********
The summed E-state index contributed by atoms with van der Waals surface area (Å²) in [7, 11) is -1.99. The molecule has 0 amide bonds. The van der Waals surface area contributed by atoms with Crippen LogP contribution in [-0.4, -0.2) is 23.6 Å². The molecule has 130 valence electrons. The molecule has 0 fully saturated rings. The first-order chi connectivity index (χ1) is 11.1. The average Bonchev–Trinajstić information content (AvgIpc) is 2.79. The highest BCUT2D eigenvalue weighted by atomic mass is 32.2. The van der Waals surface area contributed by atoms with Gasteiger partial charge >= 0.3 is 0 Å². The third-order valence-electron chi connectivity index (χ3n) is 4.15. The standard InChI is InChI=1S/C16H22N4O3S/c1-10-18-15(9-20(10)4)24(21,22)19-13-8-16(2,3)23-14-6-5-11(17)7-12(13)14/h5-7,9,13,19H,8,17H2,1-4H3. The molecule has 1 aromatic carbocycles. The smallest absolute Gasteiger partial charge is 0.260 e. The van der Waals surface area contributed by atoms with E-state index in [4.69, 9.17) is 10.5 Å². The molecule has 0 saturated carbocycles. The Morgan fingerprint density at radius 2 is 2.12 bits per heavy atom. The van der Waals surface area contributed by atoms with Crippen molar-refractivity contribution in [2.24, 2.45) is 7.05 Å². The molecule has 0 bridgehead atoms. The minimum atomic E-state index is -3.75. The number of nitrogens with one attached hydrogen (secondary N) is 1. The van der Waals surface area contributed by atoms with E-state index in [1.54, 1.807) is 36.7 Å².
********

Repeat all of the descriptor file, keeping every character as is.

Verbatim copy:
The summed E-state index contributed by atoms with van der Waals surface area (Å²) in [7, 11) is -1.99. The molecule has 0 amide bonds. The van der Waals surface area contributed by atoms with Crippen LogP contribution in [-0.4, -0.2) is 23.6 Å². The molecule has 130 valence electrons. The molecule has 0 fully saturated rings. The first-order chi connectivity index (χ1) is 11.1. The average Bonchev–Trinajstić information content (AvgIpc) is 2.79. The highest BCUT2D eigenvalue weighted by atomic mass is 32.2. The van der Waals surface area contributed by atoms with Gasteiger partial charge >= 0.3 is 0 Å². The third-order valence-electron chi connectivity index (χ3n) is 4.15. The standard InChI is InChI=1S/C16H22N4O3S/c1-10-18-15(9-20(10)4)24(21,22)19-13-8-16(2,3)23-14-6-5-11(17)7-12(13)14/h5-7,9,13,19H,8,17H2,1-4H3. The molecule has 1 aromatic carbocycles. The smallest absolute Gasteiger partial charge is 0.260 e. The van der Waals surface area contributed by atoms with E-state index in [4.69, 9.17) is 10.5 Å². The molecule has 0 saturated carbocycles. The Morgan fingerprint density at radius 2 is 2.12 bits per heavy atom. The van der Waals surface area contributed by atoms with Crippen molar-refractivity contribution in [2.24, 2.45) is 7.05 Å². The molecule has 0 bridgehead atoms. The minimum atomic E-state index is -3.75. The number of nitrogens with one attached hydrogen (secondary N) is 1. The van der Waals surface area contributed by atoms with E-state index in [1.54, 1.807) is 36.7 Å².